Sorry, not everything is DIY

Autonomy, self-sufficiency, independence are highly valued in our society. Not only is doing things for ourselves seen as practical, but we think we can save money and get as good a result as if we paid a professional. There’s also a sense of moral high ground about doing things for ourselves – as if people who ask or pay for help are needy, dependent or just plain lazy.

We have whole hardware stores and YouTube channels set up on the idea of DIY. It’s as if a quick video and we are ready to conquer the world. And yes, I confess that I built this website myself (along with associated headaches) using one of the popular DIY platforms – and for professional web designers it probably shows.

You too can build your own website…aarrgghh

When it comes to wellbeing the ‘self help’ industry is worth billions of dollars each year. That’s right billions. It’s hard to find the exact data – but probably at least $10 billion in the US alone if Google can be relied on.

I have contributed to some of that revenue – I’ve lost track of how many self-help books I’ve bought over the years. Each one promising to deliver me quickly and assuredly to some form of happiness – which is the promise many people are really buying when they look to self-help for personal or professional development.

But hands-on-hearts – how many of us really go through an entire book on our own, do every exercise and feel that has resolves all our problems and created real and lasting change? I confess to being a bit of a self-help failure in this regard despite the number of books I own – and I suspect I’m not alone.

Where ‘self-help’ goes wrong


It’s true, empowerment and autonomy are very important for our mental health and wellbeing. The self-help industry of course capitalises on this and sells us the idea that autonomy is all we need. That armed with no more than a book, app or video we can change every habit, fix every flaw, become a kind of resilient and happy superhuman – all from the safety and privacy of our own living room. But it’s just not true.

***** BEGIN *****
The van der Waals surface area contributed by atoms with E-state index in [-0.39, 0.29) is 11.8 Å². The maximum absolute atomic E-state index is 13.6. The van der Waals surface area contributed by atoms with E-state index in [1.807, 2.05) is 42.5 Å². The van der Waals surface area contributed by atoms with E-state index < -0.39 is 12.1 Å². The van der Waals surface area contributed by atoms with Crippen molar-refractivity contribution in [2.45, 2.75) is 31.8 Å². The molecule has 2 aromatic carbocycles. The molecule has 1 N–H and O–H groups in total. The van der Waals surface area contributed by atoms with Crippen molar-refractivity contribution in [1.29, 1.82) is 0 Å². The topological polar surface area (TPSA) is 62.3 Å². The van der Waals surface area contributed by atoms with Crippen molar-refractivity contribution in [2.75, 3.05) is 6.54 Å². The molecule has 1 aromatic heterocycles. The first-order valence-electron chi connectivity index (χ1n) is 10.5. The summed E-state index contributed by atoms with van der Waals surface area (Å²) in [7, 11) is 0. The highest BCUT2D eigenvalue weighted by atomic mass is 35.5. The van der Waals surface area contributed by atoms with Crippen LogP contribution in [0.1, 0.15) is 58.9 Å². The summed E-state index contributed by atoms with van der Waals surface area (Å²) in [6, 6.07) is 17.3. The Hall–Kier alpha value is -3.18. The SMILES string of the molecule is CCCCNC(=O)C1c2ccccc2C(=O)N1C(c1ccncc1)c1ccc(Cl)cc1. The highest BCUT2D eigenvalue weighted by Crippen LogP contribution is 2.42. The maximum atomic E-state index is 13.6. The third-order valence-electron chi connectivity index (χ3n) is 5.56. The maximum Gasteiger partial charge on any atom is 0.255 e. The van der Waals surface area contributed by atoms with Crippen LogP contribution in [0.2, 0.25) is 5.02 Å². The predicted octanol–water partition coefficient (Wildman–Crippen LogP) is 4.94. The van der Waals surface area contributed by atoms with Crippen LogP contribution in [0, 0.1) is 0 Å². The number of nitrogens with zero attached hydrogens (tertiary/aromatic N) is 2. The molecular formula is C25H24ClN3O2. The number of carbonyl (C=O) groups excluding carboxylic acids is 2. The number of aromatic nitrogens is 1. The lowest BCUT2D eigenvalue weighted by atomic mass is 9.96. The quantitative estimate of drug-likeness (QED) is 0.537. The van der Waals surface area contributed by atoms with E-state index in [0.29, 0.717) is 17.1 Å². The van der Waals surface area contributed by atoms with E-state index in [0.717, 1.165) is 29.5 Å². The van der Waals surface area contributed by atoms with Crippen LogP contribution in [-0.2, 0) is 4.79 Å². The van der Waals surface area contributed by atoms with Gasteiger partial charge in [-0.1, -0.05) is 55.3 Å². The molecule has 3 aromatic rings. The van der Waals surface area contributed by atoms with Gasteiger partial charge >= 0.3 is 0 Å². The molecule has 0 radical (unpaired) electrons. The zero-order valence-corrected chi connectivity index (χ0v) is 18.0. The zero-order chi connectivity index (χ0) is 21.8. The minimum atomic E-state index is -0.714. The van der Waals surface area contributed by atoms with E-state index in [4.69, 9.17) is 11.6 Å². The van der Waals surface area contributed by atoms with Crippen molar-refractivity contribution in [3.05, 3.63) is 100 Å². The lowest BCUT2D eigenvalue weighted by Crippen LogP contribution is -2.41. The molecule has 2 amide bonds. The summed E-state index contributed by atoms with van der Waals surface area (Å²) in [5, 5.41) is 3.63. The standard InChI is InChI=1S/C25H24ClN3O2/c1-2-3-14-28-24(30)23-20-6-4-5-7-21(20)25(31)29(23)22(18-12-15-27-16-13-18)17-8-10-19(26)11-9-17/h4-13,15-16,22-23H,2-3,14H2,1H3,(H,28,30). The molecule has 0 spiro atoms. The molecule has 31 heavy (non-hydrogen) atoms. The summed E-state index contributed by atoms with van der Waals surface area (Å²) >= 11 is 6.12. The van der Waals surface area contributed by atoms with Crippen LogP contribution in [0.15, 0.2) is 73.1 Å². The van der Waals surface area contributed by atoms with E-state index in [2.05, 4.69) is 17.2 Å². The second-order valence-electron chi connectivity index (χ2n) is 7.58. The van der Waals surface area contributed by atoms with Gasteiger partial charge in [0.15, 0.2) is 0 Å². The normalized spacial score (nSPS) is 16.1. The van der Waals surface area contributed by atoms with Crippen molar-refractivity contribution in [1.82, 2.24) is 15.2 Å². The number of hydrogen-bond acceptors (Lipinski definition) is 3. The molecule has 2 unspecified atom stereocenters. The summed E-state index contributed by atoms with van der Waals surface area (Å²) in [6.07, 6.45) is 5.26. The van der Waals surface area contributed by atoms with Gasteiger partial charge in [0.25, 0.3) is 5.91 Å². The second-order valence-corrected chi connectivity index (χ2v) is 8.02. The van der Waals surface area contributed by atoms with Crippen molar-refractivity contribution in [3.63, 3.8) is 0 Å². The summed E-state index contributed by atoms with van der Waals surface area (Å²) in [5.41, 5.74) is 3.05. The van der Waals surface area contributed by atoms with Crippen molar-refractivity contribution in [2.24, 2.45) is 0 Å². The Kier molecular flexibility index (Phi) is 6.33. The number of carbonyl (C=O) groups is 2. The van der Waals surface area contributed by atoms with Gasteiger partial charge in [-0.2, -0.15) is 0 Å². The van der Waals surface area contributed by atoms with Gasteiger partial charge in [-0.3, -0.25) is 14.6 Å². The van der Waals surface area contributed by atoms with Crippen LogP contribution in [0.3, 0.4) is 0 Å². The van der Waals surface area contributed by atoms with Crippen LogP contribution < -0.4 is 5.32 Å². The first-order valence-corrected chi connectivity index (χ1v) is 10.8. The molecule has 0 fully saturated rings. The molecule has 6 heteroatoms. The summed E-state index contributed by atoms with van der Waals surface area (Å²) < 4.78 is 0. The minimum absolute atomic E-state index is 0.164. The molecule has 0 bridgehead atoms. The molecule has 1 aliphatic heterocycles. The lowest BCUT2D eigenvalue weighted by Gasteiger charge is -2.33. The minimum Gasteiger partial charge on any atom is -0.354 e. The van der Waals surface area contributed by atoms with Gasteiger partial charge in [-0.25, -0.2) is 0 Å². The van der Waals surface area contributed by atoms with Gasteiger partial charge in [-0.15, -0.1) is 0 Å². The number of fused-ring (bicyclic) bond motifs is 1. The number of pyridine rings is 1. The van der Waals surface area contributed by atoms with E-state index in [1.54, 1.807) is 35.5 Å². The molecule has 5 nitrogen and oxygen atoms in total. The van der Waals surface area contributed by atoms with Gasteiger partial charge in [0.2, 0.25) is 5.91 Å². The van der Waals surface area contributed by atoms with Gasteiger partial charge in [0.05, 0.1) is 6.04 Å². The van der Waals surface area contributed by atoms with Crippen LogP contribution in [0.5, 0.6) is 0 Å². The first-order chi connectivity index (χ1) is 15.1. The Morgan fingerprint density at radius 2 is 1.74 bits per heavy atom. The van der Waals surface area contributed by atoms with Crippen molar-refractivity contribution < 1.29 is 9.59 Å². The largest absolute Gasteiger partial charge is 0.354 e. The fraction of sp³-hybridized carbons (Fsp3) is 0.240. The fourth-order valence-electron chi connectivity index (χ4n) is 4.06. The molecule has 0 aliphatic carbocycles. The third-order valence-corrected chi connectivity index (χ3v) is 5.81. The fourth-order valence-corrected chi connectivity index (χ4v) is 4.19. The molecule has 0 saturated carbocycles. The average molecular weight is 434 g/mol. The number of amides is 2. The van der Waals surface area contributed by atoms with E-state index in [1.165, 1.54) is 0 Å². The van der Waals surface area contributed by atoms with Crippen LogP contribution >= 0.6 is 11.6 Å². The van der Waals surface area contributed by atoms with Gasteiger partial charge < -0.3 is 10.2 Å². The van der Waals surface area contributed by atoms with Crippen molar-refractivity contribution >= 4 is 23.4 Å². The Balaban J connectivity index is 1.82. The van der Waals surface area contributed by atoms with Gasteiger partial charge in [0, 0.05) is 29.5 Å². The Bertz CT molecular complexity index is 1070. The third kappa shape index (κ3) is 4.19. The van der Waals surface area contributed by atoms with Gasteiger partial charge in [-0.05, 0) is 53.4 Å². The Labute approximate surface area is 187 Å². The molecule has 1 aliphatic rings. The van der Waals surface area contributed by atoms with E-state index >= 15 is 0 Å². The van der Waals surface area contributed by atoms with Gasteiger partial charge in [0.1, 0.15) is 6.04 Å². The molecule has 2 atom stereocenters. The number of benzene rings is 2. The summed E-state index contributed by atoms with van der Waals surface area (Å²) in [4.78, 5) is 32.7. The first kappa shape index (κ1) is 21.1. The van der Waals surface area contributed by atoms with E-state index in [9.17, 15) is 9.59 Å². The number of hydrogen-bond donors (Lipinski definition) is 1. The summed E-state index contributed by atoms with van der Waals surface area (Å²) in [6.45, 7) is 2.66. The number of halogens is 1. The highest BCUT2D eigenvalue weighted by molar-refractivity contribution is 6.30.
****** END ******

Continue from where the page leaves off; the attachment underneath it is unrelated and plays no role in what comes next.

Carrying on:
It’s not true for web building – and it’s not true for personal development and behaviour change. What us self-helpers consistently forget is the need for other people and the wisdom they bring and that’s why it can’t live up to the promises it makes.

One thing to build a bit of a clunky website – I can see where it’s not doing what I wanted it to do – and eventually will call for expert help. But for personal development and change its a different story – because we simply cant see our own blindspots. No matter how well we know ourselves, there are things about our own functioning and wellbeing that we just can’t see.

Don’t get me wrong – independence is a good thing. For sure, that’s what we spend our adolescence and early adulthood learning. But independence has its limits where we reach of the edge of our understanding. It reaches its limits when we suffer in stoic silence for fear of being seen as weak for the mere act of asking for help.

The ‘right’ type of self-help

Are you blind to your own blindspots?

Asking for help and needing help does not mean we are helpless. But it does mean we are human.

The truth is we just don’t know what we don’t know. And we most certainly cannot see our own blind spots – in fact we are often blind to our blind spots being there. And, being human, we are prone to bias when it comes to assessing our strengths or situation.

We really need the wisdom of others to help us see what we can’t see alone. To hold a mirror up to us so we can see around hidden corners of our psyches and souls. And that’s why asking for help shows our strength and courage and wisdom.

The true task of adulthood is not in learning to be as independent as we can – but learning the art of interdependence – and acknowledging with a growing humility that we cannot do everything by ourselves without input from others.

Talk it through you must…

So here’s my suggested road map for change

First think everything through to the best of your ability.

Then talk the issue out with someone else – friends, family, coach, counsellor, or psychologist. But talk it through you must.

Be smart about who you ask for help. Choose somebody who: you trust; has your best interests at heart, is unbiased and can set their own needs to the side; takes the time to listen to your perspective and understand that with respect and compassion; brings their whole self to helping you – not in a way of fixing – but in way of providing a service to you; can see the big picture and the details; can help you develop your ideas; can keep your confidentiality; will empower you to make your own decisions and truly help yourself

Only then create an action plan and make sure you know what success looks like – and how you will monitor how you are going.

Then pause. Before  you get started wait a little, sleep on it a bit. And then think everything through again. Making changes takes commitment and not only changes you – but changes the world. So you want to give yourself the best chances of success.

Now you are ready to get started on carrying out what’s in your action plan and monitor how you are going and make needed changes.

So go ahead – buy self-help books, download apps or whatever … but talk it through with someone first…then you’ll know you’re on the right path to change. Where the thoughtfulness you bring can be seen in your actions. And where all the thought and talk in the world are turned from dreams into reality.

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